In Fort Collins, Colo., librarians strung white lights and scattered rose petals for two date nights last fall. The main library in Sacramento recently hosted its second event. Libraries in Chattanooga, Tenn., Piscataway, N.J., and Omaha all held soirees for Valentine’s Day last month.
“The library wants to be a gathering place that is relevant to younger people,” said Donya Drummond, the reference librarian who promoted the San Francisco event, mostly through Facebook. “We had more people than we knew what to do with.”
Literary speed dating seems to have its roots in Europe. Danny Theuwis, a librarian from Leuven, Belgium, believes he and his colleagues introduced the concept in 2005 with the goal to enliven somber libraries, and make them “more alive, more direct, more emotional,” he said in an e-mail. He trained hundreds of librarians across Europe to host literary speed dating, or “bibdating” in Flemish.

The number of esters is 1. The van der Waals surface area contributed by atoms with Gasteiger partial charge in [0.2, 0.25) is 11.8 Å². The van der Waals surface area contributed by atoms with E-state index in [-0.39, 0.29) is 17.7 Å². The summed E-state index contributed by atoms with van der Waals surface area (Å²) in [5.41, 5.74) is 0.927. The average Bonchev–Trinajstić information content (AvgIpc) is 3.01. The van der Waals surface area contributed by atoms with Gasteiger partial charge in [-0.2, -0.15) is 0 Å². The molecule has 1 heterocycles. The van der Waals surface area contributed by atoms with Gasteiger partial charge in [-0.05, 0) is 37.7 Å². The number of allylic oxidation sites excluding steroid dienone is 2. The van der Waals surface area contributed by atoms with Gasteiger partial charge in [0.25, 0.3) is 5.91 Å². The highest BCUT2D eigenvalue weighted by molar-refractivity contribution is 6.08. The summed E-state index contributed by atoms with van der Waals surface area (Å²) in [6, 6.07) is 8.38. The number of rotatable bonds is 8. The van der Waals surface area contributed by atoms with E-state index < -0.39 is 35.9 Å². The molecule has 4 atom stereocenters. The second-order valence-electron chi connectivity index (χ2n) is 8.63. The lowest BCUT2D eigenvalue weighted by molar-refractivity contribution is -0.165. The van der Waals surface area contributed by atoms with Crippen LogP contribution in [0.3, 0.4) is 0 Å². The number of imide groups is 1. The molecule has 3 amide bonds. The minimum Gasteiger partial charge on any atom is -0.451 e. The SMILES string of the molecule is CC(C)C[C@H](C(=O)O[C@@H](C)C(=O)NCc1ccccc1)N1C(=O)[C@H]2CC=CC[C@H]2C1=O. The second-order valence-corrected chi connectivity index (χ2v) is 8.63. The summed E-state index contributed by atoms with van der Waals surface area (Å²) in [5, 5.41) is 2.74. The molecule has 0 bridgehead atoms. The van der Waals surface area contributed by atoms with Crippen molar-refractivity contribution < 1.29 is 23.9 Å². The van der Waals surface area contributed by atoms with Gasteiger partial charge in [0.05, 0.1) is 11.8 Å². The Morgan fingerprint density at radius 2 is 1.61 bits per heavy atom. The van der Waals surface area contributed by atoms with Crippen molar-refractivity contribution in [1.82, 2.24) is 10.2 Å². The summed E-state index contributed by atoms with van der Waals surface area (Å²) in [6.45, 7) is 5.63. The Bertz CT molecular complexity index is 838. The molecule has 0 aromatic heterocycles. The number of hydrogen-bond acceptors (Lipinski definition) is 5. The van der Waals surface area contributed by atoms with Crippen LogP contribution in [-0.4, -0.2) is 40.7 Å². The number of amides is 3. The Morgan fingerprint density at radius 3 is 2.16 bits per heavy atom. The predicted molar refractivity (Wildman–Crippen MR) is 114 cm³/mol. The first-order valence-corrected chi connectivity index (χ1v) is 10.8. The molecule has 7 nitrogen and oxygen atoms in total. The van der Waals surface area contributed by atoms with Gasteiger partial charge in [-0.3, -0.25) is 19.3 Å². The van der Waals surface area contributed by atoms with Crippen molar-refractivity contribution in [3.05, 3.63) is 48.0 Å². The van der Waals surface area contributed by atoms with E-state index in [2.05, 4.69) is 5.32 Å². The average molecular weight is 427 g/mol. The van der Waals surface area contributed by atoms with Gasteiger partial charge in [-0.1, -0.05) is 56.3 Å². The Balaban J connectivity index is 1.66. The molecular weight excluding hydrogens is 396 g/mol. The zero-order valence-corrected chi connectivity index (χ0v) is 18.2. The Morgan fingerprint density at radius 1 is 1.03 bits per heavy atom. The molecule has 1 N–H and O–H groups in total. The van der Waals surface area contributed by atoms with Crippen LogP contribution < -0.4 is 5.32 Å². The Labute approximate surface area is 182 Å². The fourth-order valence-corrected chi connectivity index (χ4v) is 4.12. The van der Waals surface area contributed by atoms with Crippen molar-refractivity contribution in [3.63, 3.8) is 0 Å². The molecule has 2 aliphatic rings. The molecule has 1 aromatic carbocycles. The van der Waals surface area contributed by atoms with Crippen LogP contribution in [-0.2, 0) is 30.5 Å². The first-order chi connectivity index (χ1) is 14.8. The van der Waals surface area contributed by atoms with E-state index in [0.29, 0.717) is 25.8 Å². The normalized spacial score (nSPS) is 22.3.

Among the first of similar events in the United States took place at the Omaha Public Library Benson Branch, where Amy Mather, a librarian, and her colleague at the time, Manya Shorr, organized a “Hardbound to Heartbound” night in 2009, on Valentine’s Day. Some 65 people showed up.
Library Journal, a trade publication, named the two women “Library Leaders Creating the 2.0 Library of the Future” for their efforts to attract “a generation that came of age in the Age of the Internet.”
“The age range from 20 to 40 is a population that we do tend to lose unless they have young kids to bring them into the library,” said Audra Caplan, president of the Public Library Association. “They’re paying taxes and voting. We need to be viable to them and provide them with experiences and resources that are useful.”